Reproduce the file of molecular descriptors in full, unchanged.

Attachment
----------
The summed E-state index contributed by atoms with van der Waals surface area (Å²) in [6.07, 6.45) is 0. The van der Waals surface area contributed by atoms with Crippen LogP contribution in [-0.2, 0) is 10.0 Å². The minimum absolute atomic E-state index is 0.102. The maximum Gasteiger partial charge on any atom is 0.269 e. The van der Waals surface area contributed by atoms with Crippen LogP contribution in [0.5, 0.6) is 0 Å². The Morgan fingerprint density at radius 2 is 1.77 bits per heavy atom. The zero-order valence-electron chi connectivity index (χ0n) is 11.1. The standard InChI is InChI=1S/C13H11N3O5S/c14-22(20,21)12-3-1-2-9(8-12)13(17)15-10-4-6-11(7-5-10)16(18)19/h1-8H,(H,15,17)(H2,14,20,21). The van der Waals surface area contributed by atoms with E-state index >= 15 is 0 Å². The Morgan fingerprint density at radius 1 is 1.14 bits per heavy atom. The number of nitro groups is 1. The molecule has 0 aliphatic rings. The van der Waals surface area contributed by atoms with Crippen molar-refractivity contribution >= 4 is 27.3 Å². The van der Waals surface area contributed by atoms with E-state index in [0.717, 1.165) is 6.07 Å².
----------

The summed E-state index contributed by atoms with van der Waals surface area (Å²) in [6.07, 6.45) is 0. The van der Waals surface area contributed by atoms with Crippen LogP contribution in [-0.2, 0) is 10.0 Å². The minimum absolute atomic E-state index is 0.102. The maximum Gasteiger partial charge on any atom is 0.269 e. The van der Waals surface area contributed by atoms with Crippen LogP contribution in [0.5, 0.6) is 0 Å². The Morgan fingerprint density at radius 2 is 1.77 bits per heavy atom. The zero-order valence-electron chi connectivity index (χ0n) is 11.1. The standard InChI is InChI=1S/C13H11N3O5S/c14-22(20,21)12-3-1-2-9(8-12)13(17)15-10-4-6-11(7-5-10)16(18)19/h1-8H,(H,15,17)(H2,14,20,21). The van der Waals surface area contributed by atoms with E-state index >= 15 is 0 Å². The Morgan fingerprint density at radius 1 is 1.14 bits per heavy atom. The number of nitro groups is 1. The molecule has 0 aliphatic rings. The van der Waals surface area contributed by atoms with Crippen molar-refractivity contribution >= 4 is 27.3 Å². The van der Waals surface area contributed by atoms with E-state index in [0.717, 1.165) is 6.07 Å².